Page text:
BALM, Fla. – If you’re impatient for impatiens, a University of Florida scientist has good news for you: Some varieties of the popular flower resist the deadly downy mildew disease better than others.
Many people love to plant impatiens – also known as the “Touch Me Not” — in their gardens, yards and patios because of their bright, colorful flowers and tolerance to shade, said Zhanao Deng. The UF/IFAS ornamental plant breeder leads cutting-edge research to find out how he can bolster the impatiens industry by eliminating the downy mildew pathogen.
“Downy mildew is a highly destructive disease in a wide range of crops worldwide, not just impatiens,” said Deng, a UF/IFAS environmental horticulture professor at the Gulf Coast Research and Education Center. The disease can cause extensive damage to lettuce, basil, melon, squash and grapes, among others.
Several outbreaks of impatiens downy mildew have been reported in Europe, Australia and North America. The disease has translated to decreases in wholesale values of impatiens in the United States from about $150 million in 2005 to $65 million in 2015.
But better days are ahead for nurseries, garden centers and flower-loving consumers.
Through extensive testing, Deng and his research team found two New Guinea impatiens varieties that can resist downy mildew throughout the flower’s entire life, even when their tiny plants first emerge from seeds. To allow rapid testing of impatiens varieties and breeding materials, the researchers developed a method to inoculate impatiens, and they found which varieties are more resistant or more susceptible to the pathogen when impatiens plants are at their early growth stage.
They tested 16 garden impatiens and 16 New Guinea impatiens varieties in Florida. Their findings, as just published in the journal Nature Horticulture Research, showed all New Guinea impatiens varieties resisted the pathogen after their first true leaves have emerged.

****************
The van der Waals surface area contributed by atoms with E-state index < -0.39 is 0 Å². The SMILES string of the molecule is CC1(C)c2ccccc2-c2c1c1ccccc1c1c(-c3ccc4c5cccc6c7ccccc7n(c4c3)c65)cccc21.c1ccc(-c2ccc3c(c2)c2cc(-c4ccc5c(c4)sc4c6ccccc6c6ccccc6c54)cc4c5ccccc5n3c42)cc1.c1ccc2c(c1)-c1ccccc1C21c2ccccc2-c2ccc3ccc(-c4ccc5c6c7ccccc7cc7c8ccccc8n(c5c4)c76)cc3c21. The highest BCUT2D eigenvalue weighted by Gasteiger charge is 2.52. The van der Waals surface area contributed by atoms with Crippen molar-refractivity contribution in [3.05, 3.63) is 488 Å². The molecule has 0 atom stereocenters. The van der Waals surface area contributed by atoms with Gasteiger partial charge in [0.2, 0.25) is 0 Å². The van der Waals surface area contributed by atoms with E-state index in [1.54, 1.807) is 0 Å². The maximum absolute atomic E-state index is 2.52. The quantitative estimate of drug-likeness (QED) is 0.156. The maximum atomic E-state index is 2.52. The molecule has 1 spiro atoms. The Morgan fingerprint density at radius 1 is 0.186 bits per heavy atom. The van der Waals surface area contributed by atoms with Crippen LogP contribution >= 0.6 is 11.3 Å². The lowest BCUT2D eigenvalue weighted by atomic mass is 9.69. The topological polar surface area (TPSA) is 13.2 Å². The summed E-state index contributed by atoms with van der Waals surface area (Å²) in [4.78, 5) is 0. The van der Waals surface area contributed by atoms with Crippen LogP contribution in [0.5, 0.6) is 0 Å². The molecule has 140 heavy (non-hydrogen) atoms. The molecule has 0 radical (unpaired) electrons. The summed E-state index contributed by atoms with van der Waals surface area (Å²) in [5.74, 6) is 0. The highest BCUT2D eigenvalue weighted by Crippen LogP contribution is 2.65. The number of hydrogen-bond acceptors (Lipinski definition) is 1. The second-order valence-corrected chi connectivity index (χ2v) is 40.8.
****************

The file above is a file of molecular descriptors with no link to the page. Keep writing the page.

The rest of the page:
“However, many of these New Guinea impatiens varieties have an Achilles’ heel: They are susceptible to downy mildew at the stage when the young plants first emerged from seeds,” Deng said. “More importantly, we found two New Guinea impatiens varieties that didn’t have this vulnerability to downy mildew. They had strong resistance even when they first emerged from seeds. These varieties can be very important sources of resistance to downy mildew.”
Within the New Guinea impatiens flowers, resistance to the pathogen varied. Through genetic testing, Deng and his team found some:
- Showed susceptibility to downy mildew all the time.
- Showed resistance all the time.
- Were susceptible at the embryonic leaf stage followed by resistance at true leaf and adult plant stages.
Scientists used DNA sequencing and bioinformatics to find genes associated with downy mildew resistance. The DNA sequencing produced large datasets. To sort through all the information and arrive at their findings, Deng and his team used the UF HiPerGator supercomputer on the main campus in Gainesville.
Findings from the new research are critical as nurseries and plant buyers eye disease-resistant impatiens flowers as the plant makes a comeback.
“Impatiens is one of the top-selling bedding flowers in the United States,” Deng said. “In 2018 alone, impatiens contributed a wholesale value of more than $109 million. And we hope to help improve those sales, helping nurseries, garden centers and consumers.”
The mission of the University of Florida Institute of Food and Agricultural Sciences (UF/IFAS) is to develop knowledge relevant to agricultural, human and natural resources and to make that knowledge available to sustain and enhance the quality of human life. With more than a dozen research facilities, 67 county Extension offices, and award-winning students and faculty in the UF College of Agricultural and Life Sciences, UF/IFAS brings science-based solutions to the state’s agricultural and natural resources industries, and all Florida residents.